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Carter Capps and his future with the Miami Marlins

Carter Capps, 23, will look to work on weaknesses in his delivery in order to find success in the Marlins bullpen.

Carter Capps pitching for the Mariners in 2013.
Carter Capps pitching for the Mariners in 2013.
Steven Bisig-USA TODAY Sports

Roughly a week ago, news broke that the Marlins were trading Logan Morrison to the Seattle Mariners for reliever Carter Capps. While most of the news at the time was focused on Morrison, his successes and failures with the Marlins, and his new team, I feel as if Carter Capps got overlooked as the player to watch in this trade. Capps is young with Major League experience and a fastball that can touch triple-digits. Capps has always had an odd delivery and release point and the Marlins have expressed interest in making a few tweaks here and there. However, it remains to be seen if what the Marlins do with Capps will help him reach his potential. Capps has a bright future as a reliever in the Majors and Marlins fans should be humbly excited that they will now have a must-watch pitcher coming out of their bullpen in 2014.

Carter Capps is a 6'5'' 200 lb. right-handed pitcher that was drafted in the third round of the 2011 amateur draft. Still just 23 years old, Capps broke into the Majors with the Mariners in 2012 and spent almost the entire 2013 season in the Mariners bullpen. Although at first glance his ERA (5.49) and FIP (4.73) aren't impressive, Capps still managed to strike out just over 10 batters per nine innings in his first full season in the Majors. There was a lot of opportunity in the Mariners bullpen last year and while it's a shame Capps wasn't able to capitalize on that, the M's trusted him enough to put him out on the mound 53 times.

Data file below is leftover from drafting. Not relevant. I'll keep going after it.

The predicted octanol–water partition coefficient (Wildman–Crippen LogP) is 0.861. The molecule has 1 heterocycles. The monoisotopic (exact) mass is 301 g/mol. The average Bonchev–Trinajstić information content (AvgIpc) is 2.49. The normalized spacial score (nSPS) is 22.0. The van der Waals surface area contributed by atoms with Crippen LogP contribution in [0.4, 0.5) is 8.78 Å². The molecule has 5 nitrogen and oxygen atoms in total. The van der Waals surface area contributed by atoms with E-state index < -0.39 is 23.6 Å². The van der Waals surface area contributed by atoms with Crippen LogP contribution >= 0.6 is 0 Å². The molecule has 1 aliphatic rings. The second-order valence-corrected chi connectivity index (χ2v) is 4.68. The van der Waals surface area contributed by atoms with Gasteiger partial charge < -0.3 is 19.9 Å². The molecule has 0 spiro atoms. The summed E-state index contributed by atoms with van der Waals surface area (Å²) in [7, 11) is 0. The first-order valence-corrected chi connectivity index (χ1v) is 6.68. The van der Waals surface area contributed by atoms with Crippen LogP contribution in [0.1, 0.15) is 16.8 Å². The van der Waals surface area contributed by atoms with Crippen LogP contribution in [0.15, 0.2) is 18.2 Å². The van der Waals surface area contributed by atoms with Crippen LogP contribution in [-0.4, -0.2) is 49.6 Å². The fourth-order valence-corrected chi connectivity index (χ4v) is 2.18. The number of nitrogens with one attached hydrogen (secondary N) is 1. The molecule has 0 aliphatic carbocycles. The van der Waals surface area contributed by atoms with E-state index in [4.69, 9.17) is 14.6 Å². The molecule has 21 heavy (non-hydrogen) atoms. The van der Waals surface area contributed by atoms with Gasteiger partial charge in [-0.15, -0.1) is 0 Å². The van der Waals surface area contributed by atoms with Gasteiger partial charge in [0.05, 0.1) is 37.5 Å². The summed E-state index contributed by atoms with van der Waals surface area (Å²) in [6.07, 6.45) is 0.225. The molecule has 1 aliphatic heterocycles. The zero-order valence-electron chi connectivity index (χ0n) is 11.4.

Carter Capps throws from a very odd release point and who knows how much the Marlins will try to mess around with that, but I suspect they will make him change in some ways, for better or for worse. Capps throws a deadly fastball in the upper 90's, as well as a slider and changeup, both of which are very average. I don't think the key for Capps to reach his potential will necessarily be the development of his other places, but more his command and learning to locate his fastball.

In 2014, Capps is set to play a pivotal role in the Marlins bullpen. Marlins president of baseball operations Michael Hill suggested to that Capps will pitch meaningful innings in the back of the bullpen for the Fish. If Capps can fix a few hitches in his delivery, while continuing to strike out such a high number of opposing hitters, he could turn into the Marlins' closer of the future. That's what I believe the Marlins are hoping to get out of Capps down the line. Capps has all the potential to be one of the better closers in the game, he just needs to become a smarter pitcher and locate his fastball a little better. While those improvements are much easier said than done, if Capps can improve in both of those areas in the coming season, Miami should be extremely pleased with the results they'll see out of this young power arm.